One unexpected consequence of the COVID-19 pandemic was the exacerbation of the financial disparity between resident physicians (residents) and allied healthcare professionals (i.e., nurses and non-physician practitioners). By 2020, the American Medical Association (AMA) released guidance and expectations for the well-being of residents as the pandemic began systematically disrupting the American healthcare system. The AMA acknowledged specific financial responsibilities including hazard pay equitable to other healthcare workers. At a time when resident physicians were needed on the frontlines, too often hospital systems excluded residents from equal compensation under the premises of the current student-employee model, the nature of residency as an “apprenticeship,” and the inherent duty to patient care. This posed significant financial vulnerability concerns for residents at a time when other frontline healthcare workers received inflated hazard benefits for providing patient care.

In a survey of 429 U.S. Internal Medicine Program Directors (PDs), only 19.5% of PDs reported hazard pay provisions for their residents.Hazard pay occurred more commonly where PDs supported hazard pay (74.5% vs. 22.1%, p=0.018).Of the PDs who opposed, the most common reason was professional obligation.Even asking for hazard pay was taboo. An exposé published in The New Yorker described the tense situation between residents who circulated a letter in support of hazard pay and the administration at New York University (NYU) Langone.In the article, residents were genuinely worried about retaliation for bringing up their hazard pay concerns. NYU Langone eventually offered a compensation package, but it excluded residents and fellows. My program had a similar response to resident/fellows, offering a 3% salary increase and bonuses to guarantee staff retention but excluded doctors-in-training. Similar exclusionary stances led to a profound dissatisfaction with current salaries according to a Medscape survey of resident physicians. Nearly 6 in 10 residents felt they needed to be adequately compensated and did not believe their salaries reflected the number of hours worked or was comparable with what other medical staff were paid.Could you blame them? Travel nurses were making, on average, $3,000-8,000 per week (more than a month’s salary for a doctor-in-training) while working fewer hours. Interestingly, at the height of the pandemic (2020-21), residents and fellows experienced the lowest percent change in their salary, a 0.6% ($358) increase from the previous surveyed year (see table).4

Hospitals were overwhelmed with patients and hemorrhaging money to retain staff; yet doctors-in-training saw the smallest change in salary in greater than 50 years? This demonstrated that the Medicare Graduate Medical Education (GME) system wrongly presumes that GME payments for claims made by hospitals will pass through to the residency programs. The Coronavirus Aid, Relief, and Economic Security (CARES) Act funds were set up to defray losses in health care to hospitals but did not specify any assistance to the GME; thus, the funds likely were used to meet non-GME shortfalls instead of boosting resident wages or funding hazard pay.The only GME funding proposed by Congress was the 2021 Consolidation Appropriations Act which acknowledged the physician shortage with funding for future expansion in residency program positions but did not address an increase in salary per resident.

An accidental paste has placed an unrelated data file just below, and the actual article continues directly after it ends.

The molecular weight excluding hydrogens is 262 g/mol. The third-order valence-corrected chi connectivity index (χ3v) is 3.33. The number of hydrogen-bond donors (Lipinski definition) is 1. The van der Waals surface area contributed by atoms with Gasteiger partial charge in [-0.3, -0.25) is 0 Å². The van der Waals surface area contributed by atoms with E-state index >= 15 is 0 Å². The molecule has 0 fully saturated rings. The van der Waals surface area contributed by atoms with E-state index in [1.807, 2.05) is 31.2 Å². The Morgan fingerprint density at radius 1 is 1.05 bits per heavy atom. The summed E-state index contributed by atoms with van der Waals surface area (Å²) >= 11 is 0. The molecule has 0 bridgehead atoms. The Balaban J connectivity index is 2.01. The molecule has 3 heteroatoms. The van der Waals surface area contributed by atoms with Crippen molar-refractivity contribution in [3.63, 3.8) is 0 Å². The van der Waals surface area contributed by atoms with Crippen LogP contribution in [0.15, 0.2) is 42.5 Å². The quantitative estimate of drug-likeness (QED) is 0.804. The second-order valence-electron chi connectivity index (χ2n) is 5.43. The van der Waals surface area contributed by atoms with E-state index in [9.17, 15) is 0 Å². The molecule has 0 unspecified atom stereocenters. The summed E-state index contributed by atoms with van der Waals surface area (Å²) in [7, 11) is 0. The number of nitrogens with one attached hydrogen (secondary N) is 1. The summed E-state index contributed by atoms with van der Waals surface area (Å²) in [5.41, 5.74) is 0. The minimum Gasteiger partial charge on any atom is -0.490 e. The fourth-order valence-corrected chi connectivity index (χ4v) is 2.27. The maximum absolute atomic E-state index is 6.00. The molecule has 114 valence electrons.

Fortunately, resident physicians did not have to worry about loan repayment. The CARES Act temporarily put federal loans into forbearance, and interest rates froze. This helped thousands of residents count $0 monthly payments towards their Public Service Loan Forgiveness (PSLF). On August 24, 2022, President Biden announced student debt relief that would grant up to $20,000 in debt cancellation to borrowers with annual income during the pandemic of under $125,000 or under $250,000 who received a Pell Grant in college. While the debt relief bill continued into litigation, the COVID federal loan forbearance remained in effect, extending beyond its initial expiration date.

The COVID-19 pandemic led to significant financial well-being concerns for resident physicians. The healthcare system relied heavily on residents and fellows to be frontline workers, but they were often excluded from hazard compensation. The 2021 Consolidated Appropriations Act will only expand the number of residency spots but it’s unlikely to see any increase in residents’ salaries. Further reform must address the wage gap between training physicians and other allied healthcare workers. With the pandemic exposing vulnerabilities within the student-employees model, a growing interest in unionization has come into the limelight. It will be interesting to see the exact impact, if any, these financial concerns have on GME funding over the next few years.


  1. Uthlaut B, Catalanotti J, Kisielewski M, et al. Hazard pay for internal medicine resident physicians during the COVID‐19 pandemic: A national survey of program directors. J Hosp Med. 2022 Feb;17(2):104-111. doi:10.1002/jhm.12784.
  2. Gross DA. What happened when medical residents asked for hazard Pay. The New Yorker. Published October 8, 2020. Accessed May 15, 2023.
  3. Martin KL. Medscape residents salary & debt report 2020. Medscape. Published August 7, 2020. Accessed May 15, 2023.
  4. Resident Stipend Survey Staff. AAMC survey of resident/fellow stipends and benefits. AAMC. Published November 2020. Accessed May 15, 2023.
  5. Keneally RJ, Frazier HA, Berger JS. COVID-19 and graduate medical education trainee protections and finances. J Grad Med Educ. 2020 Dec;12(6):647-650. doi:10.4300/JGME-D-20-01295.1. Epub 2020 Dec 18.



COVID-19, Health Policy & Advocacy, SGIM

Author Descriptions

Dr. Kahn ( is a PGY-3 internal medicine resident at the University of Florida College of Medicine, Jacksonville, FL